• Thank you, Gawilli. It's a treat to be able to see those majestic birds. I'm glad you're able to enjoy them as well. This football lasted about 24 hours. If Cali's has lasted longer than that, she's already ahead of the game. ;)

* I agree with all that you said, Baggie. It's life.. just not one that I'm used to seeing. :)

• Expert? Oh Merry, sorry to disappoint you but I've scarcely reached novice status with this bird-feeding gig! What I use is all-season wild bird seed. I mix in a few handfuls of oiled sunflower seed and fill the hanging 4-perch feeder with it. If you scroll back through a few blog posts, you'll see a few images of that feeder. I also hang a suet basket and toss out some peanuts for blue jays and squirrels.. whichever get to them first. It's usually the jays. I've noticed that the juncos around here tend to feed on the ground mostly. I've seen them on the feeder occasionally, but mostly they dine at the multitude of seeds that the sloppy sparrows spill when they're at the feeder. And yes, the hawk was certainly helped by the abundance of sparrows which visit the feeder. Thanks for the reminder and for stopping by. :)

• Hi Jenn. Ah yes, the squeaker. Benny had that sucker uncovered in short order. Thanks for stopping by. :)

• Yeah, Frank.. really! Do something about that, willya? ;)

• Agreed, Stace. It doesn't sound harsh at all. It's all true, and right. I'm told that I'm just too Disneyfied. ;) Thanks for the visit!

• Geesh Tink, you could have warned me. I'd have brushed my hair or something! Thanks for stopping by. :)

• Thanks, Reb. I was pretty surprised at that difference too. I'm glad you enjoyed them. :)

twizzle said...

Beautiful pictures again, Hil. :)

And have a wonderful Valentine's Day. I just wanted to wish you a day of much lurve and CHOCOLATE!!!!

woohoo!!

(Happy Love Day)

Crabby McSlacker said...

Gorgeous photos!

And I'm glad, actually, that you weren't able to post a hawk-killing-sparrow photo. I know it's real life, but I prefer the Disney version where the prey always escapes and the predator slinks off, still hungry, to have dinner when I don't have to watch.

But I love the pretty pictures!

Ex-Shammickite said...

During the last thaw, I found a huge pile of blue jay feathers under the pine tree in the back yard, not far from the bird feeder, so hawks have been hunting for their dinners here too. We all have to eat, even hawks, in this cold snowy weather.
BTW loved your "looking a little... pail" comment.... har de har har!

Ex-Shammickite said...

PS Just looked up Stephen's Gulch and I see it's just N of Bowmanville. I'm often in Bowmanville, my YoungerSon and his wife have bought a house there.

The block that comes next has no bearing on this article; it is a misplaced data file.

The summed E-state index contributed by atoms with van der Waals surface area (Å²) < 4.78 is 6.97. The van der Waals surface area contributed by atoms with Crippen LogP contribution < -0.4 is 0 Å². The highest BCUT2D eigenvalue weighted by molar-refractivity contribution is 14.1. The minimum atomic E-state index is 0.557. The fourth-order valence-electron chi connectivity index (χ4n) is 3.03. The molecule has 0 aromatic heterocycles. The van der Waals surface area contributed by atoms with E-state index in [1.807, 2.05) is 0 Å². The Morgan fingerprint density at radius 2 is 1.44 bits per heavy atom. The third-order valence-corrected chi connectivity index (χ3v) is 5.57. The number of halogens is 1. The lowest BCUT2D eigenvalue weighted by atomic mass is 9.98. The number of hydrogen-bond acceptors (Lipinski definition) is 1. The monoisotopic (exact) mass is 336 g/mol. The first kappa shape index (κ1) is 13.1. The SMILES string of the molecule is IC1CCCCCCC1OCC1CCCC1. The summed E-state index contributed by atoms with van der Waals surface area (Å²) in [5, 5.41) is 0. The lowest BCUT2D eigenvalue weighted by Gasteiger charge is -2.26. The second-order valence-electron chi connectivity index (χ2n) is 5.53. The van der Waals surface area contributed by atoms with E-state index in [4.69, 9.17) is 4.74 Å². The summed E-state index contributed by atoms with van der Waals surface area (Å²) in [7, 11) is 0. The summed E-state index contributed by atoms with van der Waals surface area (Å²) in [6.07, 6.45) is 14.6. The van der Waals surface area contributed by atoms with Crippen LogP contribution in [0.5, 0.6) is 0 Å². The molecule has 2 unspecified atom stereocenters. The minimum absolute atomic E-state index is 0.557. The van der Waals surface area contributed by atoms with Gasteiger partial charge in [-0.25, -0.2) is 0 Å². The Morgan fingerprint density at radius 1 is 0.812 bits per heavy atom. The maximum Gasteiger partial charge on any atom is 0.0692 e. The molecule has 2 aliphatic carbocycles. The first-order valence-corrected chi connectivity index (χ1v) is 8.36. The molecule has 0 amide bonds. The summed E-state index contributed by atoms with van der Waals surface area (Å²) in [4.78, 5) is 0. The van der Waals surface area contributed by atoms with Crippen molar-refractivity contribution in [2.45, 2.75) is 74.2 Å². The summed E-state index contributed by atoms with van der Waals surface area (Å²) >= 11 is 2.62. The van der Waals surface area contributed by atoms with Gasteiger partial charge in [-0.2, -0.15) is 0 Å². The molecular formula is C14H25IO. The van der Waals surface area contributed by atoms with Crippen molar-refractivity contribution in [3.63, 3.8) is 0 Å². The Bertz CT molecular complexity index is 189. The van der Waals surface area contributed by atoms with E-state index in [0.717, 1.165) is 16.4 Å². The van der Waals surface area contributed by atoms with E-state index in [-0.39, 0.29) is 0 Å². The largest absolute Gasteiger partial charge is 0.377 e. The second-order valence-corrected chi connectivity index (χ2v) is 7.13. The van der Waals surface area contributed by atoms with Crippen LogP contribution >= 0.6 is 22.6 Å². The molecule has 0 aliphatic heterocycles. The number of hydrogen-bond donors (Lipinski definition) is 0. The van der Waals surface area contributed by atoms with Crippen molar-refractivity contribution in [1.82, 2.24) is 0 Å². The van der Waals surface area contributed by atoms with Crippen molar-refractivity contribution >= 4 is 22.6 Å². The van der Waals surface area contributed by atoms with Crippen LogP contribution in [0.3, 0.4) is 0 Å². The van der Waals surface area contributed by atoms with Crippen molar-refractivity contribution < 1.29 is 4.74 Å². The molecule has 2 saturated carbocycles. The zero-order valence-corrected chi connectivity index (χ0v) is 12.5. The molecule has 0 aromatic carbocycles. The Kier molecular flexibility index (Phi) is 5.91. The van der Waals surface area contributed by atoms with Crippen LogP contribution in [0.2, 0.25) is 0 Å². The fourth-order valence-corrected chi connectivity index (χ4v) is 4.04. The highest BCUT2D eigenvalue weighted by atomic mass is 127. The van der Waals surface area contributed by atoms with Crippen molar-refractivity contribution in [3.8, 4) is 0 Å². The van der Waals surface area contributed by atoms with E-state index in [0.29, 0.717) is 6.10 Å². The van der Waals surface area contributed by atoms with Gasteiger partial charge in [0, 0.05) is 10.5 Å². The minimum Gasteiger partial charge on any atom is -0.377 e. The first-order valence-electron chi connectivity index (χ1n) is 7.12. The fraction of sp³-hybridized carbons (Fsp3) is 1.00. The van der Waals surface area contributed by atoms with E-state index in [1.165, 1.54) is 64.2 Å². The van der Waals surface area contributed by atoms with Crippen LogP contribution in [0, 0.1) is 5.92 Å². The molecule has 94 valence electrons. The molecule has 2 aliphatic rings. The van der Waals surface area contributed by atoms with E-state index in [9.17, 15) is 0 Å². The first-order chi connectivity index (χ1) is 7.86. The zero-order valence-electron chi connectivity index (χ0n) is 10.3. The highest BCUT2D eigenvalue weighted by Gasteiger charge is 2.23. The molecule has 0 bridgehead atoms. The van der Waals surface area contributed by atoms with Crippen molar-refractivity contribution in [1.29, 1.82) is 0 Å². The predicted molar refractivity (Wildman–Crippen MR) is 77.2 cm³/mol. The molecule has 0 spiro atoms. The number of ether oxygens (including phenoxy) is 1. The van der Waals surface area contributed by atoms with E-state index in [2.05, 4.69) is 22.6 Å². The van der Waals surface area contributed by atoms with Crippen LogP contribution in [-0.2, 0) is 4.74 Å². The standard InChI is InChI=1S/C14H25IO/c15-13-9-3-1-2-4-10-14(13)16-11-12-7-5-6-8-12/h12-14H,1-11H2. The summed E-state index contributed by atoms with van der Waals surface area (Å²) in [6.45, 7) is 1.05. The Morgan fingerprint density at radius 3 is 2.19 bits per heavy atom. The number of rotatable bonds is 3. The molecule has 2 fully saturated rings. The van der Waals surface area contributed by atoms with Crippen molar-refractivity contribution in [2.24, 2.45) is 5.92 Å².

Moi said...

Beautiful pics......the first image has that precious red leaf lying in the corner amidst all that white ........

elasticwaistbandlady said...

We got to see a hawk swoop down and carry off a baby squirrel not that long ago. The cries of the baby from up in the tree was almost too much to bear.

Circle of Life and all that, but it's still hard to witness.

Happy Valentine's Day!

Pavel said...

Wow!!! Amazing photos, as always, and I love all that snow laying around. Wish I could be there, but then I didn't see snow till I was in College so I'm still fascinated by it.

Poor sparrow... :(

AL said...

My JRT loves those plushies!!

Merry said...

Hilary, have you seen this?

Great Backyard Bird Count:
http://www.birdsource.org/gbbc/

Judging by that map, they need more Canadians!

the Bag Lady said...

Hilary and Merry - don't want to rain on your parade, but thought I should warn you...if you don't want yards full (and I do mean FULL) of weeds come summer, only use black oil sunflower seeds in your feeders. The stuff they sell as wild bird seed is chock full of weed seeds. Like quack (or crab) grass, among other things. The Bag Lady is still regretting the wild bird seed she used in her feeder 3 or 4 years ago.
Most birds will eat the sunflower seeds - the Bag Lady has juncos at her feeder in the spring and fall (they don't winter here).

Merry said...

Ack! Bag Lady, thanks for the warning!

Hilary said...

• Twizzle, thanks so much for your kind words and chocolaty good wishes. I hope you had a very yummy one yourself.

• Thanks, Crabby. I'm kind of with you on that Disney deal, but I'd have still posted the pic if I'd have been able to capture it. ;)

• Hi, ex-S. Yup, the Gulch is near B'ville. I've spent a fair bit of time there myself recently. Tis a nice area for sure. Thanks for stopping by.

• Moi, thanks for the kind words. I hate to disappoint you, but I think that the red that you're seeing is a piece of plastic connected to that dark barrier on either side of it. I almost Photoshopped the red out of the photo so nobody would think it's a Cardinal!

• Wow, EWBL! I would find that very distressing indeed. I'm not so sure I'd get over that in a hurry either. Thanks for the good wishes.

• Thanks Pavel. It's not the snow that's laying around that is bothersome. It's the snow that absolutely must be shoveled. And there's been a lot of that this year.

• Hi Al. This little JRT loves them.. gutted. Thanks for stopping by.

• Thanks for the link, Merry. I'll have to give them a closer look and see what I can do about Canadian content. ;)

• Thanks for the info, Baggie. I think it's too late for my back yard. I've been feeding them this stuff since early winter. But I have to wonder about a yard full of seed husks too. It won't promote growth of weed but the quantity that our visitors are eating would create quite a blanket of shells too. Ah well.. pros and cons to everything. I'm enjoying the birds and will worry about the weeds tomorrow (fiddle dee dee). ;)

Kappa no He said...

I have reoccuring nightmares where I am witnessing some magnificant sunset or surreal skyscape and I realize that I don't have my camera or it's not working properly. I completely feel for your struggle between watching the hawk and running (sneaking) to the camera.

Anonymous said...

Beautiful winter pictures Hil, howerver can't wait until you can take some beautiful spring pictures! Personally enough snow!! We also have a hawk swooping down on the birds here too. Good thing Gizmo isn't as small as he used to be! love, Andi

Hilary said...

• I hear you, Kappa. The camera is not quite an extension of my arm yet, but I'm working on it. Thanks for stopping by. :)

• Thanks Andi. I'm looking forward to spring too. The snow is nice enough but the shoveling.. not so much.

Craver Vii said...

I thought I was beginning to get tired of all the snow this year, but those pictures are glorious... I'm ready for another round or two!

Hilary said...

Thanks, Craver. That's very kind of you.. you can have my next round of it! ;) Thanks for stopping by. :)